There was clear evidence of effective planning and preparation by individual teachers for all of the lessons observed. All necessary resources and support materials were available as lessons commenced. This was evident in one lesson, for example, which modelled how students might approach a project on the work of the St Vincent de Paul organisation. Here, the teacher had prepared task sheets for group work. Each task was clearly defined and achievable in the time allocated. In another lesson, on Islam, a ‘map’ of what had been learned previously had been drawn on the whiteboard prior to the commencement of the lesson. This was used well by the teacher to organise quick revision and to ready the students for new learning.
Excellent use was made of the hardware available to support teaching of the subject. A short video selection of images and music was presented using a laptop and data projector in one lesson. This helped to develop a theme being explored in the class. The overhead projector was used in a second lesson to show the spread of a religion and the whiteboard was used in another lesson to illustrate how a mind map can be used to organise ideas. Teachers are commended for their consciousness of the potential of illustrative images to speak loudly to students who are very visually aware.
Teachers provided opportunities for students to work co-operatively in pairs and groups in all of the lessons observed. Group work succeeded in one lesson as the group tasks were well defined and differentiated to ensure inclusion of all students. In another lesson, a walking debate on a number of ethical dilemmas ensured the active involvement of all students. The effectiveness of these strategies in engaging students was evident, and lessons were lively and interactive. However, it was less clear that, in all instances, students had achieved an improvement in their critical thinking skills or had extended the conceptual framework out of which they were thinking and acting. Teachers were perhaps overly supportive of students in that they provided explanations and commentaries on learning activities too readily. It is suggested that students should be required to do a little more work themselves in class. For example, they should be encouraged to develop themes or to discover the links between lesson activities and the concepts being explored themselves. In this way, students can begin to understand how core principles, beliefs and values impact on culture and relationships.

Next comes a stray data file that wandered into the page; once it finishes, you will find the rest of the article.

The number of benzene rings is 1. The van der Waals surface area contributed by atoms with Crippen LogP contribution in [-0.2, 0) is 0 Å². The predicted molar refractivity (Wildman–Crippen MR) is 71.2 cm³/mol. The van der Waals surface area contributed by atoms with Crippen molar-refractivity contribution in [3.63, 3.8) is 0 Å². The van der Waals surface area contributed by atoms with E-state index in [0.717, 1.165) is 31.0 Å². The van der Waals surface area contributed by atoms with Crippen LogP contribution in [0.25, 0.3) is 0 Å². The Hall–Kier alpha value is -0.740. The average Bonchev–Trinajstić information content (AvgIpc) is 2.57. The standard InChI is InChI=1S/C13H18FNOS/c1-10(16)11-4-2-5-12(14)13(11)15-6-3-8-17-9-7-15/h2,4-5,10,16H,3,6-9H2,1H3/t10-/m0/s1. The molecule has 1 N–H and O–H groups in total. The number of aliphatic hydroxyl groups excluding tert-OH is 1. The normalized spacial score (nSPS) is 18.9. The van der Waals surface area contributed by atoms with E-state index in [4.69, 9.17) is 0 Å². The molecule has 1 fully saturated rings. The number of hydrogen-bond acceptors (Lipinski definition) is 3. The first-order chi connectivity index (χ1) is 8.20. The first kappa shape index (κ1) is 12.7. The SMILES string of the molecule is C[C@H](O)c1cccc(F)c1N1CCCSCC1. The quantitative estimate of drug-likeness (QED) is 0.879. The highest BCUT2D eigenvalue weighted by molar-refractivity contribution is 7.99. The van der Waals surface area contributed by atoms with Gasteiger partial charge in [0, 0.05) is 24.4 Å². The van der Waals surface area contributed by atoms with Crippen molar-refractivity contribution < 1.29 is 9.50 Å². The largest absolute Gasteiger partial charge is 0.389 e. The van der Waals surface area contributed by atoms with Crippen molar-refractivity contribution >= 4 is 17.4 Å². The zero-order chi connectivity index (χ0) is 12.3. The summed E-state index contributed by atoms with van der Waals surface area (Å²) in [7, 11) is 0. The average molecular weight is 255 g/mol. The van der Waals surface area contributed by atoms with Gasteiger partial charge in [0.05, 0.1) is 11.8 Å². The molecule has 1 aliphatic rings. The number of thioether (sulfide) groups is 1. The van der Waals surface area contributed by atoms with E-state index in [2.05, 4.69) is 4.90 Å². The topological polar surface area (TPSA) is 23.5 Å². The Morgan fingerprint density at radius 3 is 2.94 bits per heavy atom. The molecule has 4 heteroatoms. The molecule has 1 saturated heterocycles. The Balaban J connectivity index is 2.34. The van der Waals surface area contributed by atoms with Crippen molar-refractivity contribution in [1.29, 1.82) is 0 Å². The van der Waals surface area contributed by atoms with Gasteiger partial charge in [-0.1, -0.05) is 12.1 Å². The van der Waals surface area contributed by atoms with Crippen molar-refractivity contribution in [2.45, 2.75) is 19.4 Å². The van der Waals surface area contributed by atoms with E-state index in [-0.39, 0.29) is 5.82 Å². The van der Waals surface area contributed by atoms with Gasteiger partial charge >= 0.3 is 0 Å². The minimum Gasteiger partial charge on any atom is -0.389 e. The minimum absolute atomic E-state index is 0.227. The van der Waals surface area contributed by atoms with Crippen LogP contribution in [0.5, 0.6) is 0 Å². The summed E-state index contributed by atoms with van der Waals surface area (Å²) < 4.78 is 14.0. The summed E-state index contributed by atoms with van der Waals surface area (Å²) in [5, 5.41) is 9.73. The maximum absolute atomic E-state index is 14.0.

In all of the lessons observed, there were few instances of inattention. A very good and respectful working atmosphere had been established through the setting of appropriately challenging tasks. The movement of teachers around their classrooms ensured that students’ difficulties were quickly addressed so that lessons proceeded without interruption.
It was clear from student copies that homework was regularly set and there was evidence of progression in the quality of the work completed over time. Questions set for homework generally required short answers and there were insufficient opportunities given to students to develop their thinking over an extended piece of writing. It is recommended that this should be rectified, especially in second and third years, so that students acquire more practice in addressing picture questions, comprehension and essay type questions.
The development of a homework policy is currently under discussion in the school. In the meantime, the subject department plan for Religious Education expects teachers to assign a task after every lesson, though it need not always be a written one. In one class, for example, students are encouraged to learn some material by rote and this serves to reinforce their understanding of new concepts and ideas. It was clear that teachers provide students with very positive feedback on their work. Comments in copies tell students how they are progressing and direct their attention to areas for improvement. Teachers keep good records of students’ progress.